Update from the Pathology Council
Brandon T. Larsen, MD, PhD
Mayo Clinic Arizona
Scottsdale, AZ, USA
The Pathology Council is an active and exciting group that continues to provide vital, clinical research and educational expertise to advance the Society's initiatives, strengthen the transplantation community, and most importantly, help the patients we serve! Antibody-mediated rejection (AMR) continues to be a strong focus of our Council's efforts as we seek to better understand the phenomenon of AMR in cardiac and pulmonary allografts, refine our diagnostic criteria and relevant biomarkers for such, and disseminate this information to pathologists. To this end, the Council put together several collaborative research groups over the last year to facilitate multi-center studies on these topics, and our members continue to expand available online resources for transplant pathology.
Pathology Council Initiatives
Over the last year, the Council has established several working groups to investigate various aspects of AMR. Gerry Berry together with Ornella Leone, Annalisa Angelini, Patrick Bruneval, and Jean Paul Duong Van Huyen are forging ahead with a project investigating inflammatory burden in cardiac AMR in collaboration with other institutions, and this project is ongoing. Second, the Council has increased its efforts to investigate potential markers of chronic rejection in biopsies, learning from experiences gained in other solid organ transplants. Martin Goddard, Elizabeth Hammond, Bobby Padera, and Annalisa Angelini are moving forward with research efforts on this topic in collaboration with other institutions. An excellent summary of the unanswered pathology questions in cardiac AMR was published in January by Patrick Bruneval and colleagues in AJT, and is an excellent read for those wishing to see where we are going from here (https://www.ncbi.nlm.nih.gov/pubmed/27862968).
For those of you who missed it, Dr. Levine and colleagues in the ISHLT Pulmonary AMR Working Group (including several members of our Council) published a much-needed and long-awaited consensus definition for pulmonary AMR a few months ago, including degrees of diagnostic certainty and incorporating clinical, serologic, and histologic features into the definition (https://www.ncbi.nlm.nih.gov/pubmed/27044531). This publication also includes a very useful online supplement that outlines current research priorities, many of which are being actively investigated by members of our Council. Hopefully these problems will also prompt you to join the effort! Stay tuned for updates, and we look forward to seeing many of you at the Annual Meeting next month so we can coordinate these efforts and push forward.
Members of the Pathology Council also continue to be engaged in concerted efforts to develop better online tools for transplant pathology. In recent years, members of our Council have developed an online tutorial, including online quiz components, on cardiac ACR and AMR for pathologists in partnership with the Society for Cardiovascular Pathology and Association for European Cardiovascular Pathology (http://scvp.net/acr/index.html). Pulmonary pathologists have also begun to develop online tools to aid pathologists in interpretation of lung transplant biopsies. In the last year, our European colleagues led by Fiorella Calabrese have developed a tutorial website for pulmonary AMR, hosted by the European Society of Pathology (http://lungtransplant.dctv.unipd.it/amr/index.php). This website is a work in progress. If you encounter good examples of diagnostic grades of rejection or other entities in lung transplant pathology that could be included in this online resource, please contact Fiorella Calabrese at email@example.com. Both of these online resources continue to be well received, but suggestions for improvement are welcome.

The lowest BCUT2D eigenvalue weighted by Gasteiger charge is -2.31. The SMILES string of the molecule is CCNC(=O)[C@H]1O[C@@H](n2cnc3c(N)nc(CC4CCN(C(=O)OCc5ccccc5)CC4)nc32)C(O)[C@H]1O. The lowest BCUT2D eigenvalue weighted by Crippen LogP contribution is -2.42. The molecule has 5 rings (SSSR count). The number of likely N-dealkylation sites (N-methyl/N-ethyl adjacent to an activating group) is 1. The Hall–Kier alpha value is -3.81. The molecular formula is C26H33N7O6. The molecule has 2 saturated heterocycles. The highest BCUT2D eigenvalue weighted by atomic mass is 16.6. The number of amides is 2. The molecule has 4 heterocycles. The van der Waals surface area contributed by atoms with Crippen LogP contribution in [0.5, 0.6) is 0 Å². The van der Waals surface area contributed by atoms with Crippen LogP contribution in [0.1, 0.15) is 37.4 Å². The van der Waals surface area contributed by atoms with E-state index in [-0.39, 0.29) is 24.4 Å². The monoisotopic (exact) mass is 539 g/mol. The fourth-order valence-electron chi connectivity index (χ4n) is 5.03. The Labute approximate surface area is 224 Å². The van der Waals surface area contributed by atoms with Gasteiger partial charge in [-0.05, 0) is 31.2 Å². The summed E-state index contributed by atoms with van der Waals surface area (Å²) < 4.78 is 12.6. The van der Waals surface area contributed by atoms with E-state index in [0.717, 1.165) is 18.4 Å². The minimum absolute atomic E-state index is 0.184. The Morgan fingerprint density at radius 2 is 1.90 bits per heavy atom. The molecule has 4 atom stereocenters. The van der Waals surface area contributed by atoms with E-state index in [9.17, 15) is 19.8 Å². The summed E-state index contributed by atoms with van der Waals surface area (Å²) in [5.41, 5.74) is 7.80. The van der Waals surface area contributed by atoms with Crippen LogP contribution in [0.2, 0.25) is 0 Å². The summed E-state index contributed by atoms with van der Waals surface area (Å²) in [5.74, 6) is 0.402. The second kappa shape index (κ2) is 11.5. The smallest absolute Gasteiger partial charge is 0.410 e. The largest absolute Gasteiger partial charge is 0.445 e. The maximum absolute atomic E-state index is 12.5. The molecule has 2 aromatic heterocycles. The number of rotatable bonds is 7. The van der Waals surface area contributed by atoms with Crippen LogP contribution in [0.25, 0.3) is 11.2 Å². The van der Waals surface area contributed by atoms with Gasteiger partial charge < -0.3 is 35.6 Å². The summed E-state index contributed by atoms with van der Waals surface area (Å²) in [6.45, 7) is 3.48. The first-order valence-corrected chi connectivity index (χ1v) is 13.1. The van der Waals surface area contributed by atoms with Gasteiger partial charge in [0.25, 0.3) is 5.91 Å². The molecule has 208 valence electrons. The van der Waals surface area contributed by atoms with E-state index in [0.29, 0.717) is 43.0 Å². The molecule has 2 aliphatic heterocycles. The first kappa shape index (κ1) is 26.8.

The Pathology Council remains small compared to other Councils in the ISHLT, and this has unfortunately not changed very much in recent years. Most pathologists who evaluate heart and lung transplant biopsies are not ISHLT members and do so as a small component of their broader practices. The ISHLT Board is keen that we continue to engage with our pathology colleagues, including those who are non-members. We urge our Council members to continue reaching out to pathologists in other centers who practice transplant pathology, to keep them informed and to encourage them to consider joining us. There is considerable expertise in transplant pathology out there among non-members that remains untapped! Please bang the drum and spread the word.
2017 Annual Meeting & Scientific Sessions in San Diego, CA.
Perhaps the most important news related to the upcoming Annual Meeting in 2017 for busy pathologists is a change in the format of the Annual Meeting. Beginning with this meeting, program content relevant to the Pathology Council will be clustered into a single day (Friday, April 7), instead of being distributed throughout the entire meeting over several days. Hopefully this concentration of program content will shorten the time away from our practices and allow more of our members to attend. Please spread the news to your pathology colleagues, especially the ones who may have been interested in the past but couldn't attend due to time constraints. In any case, you don't want to miss our exciting pathology-oriented sessions in San Diego next month.
For more details about the upcoming Annual Meeting and the official program of scheduled events, please check the ISHLT website at http://www.ishlt.org/meetings/annualMeeting.asp.
See you in San Diego! ■
Disclosure Statement: The author has no conflicts of interest to disclose.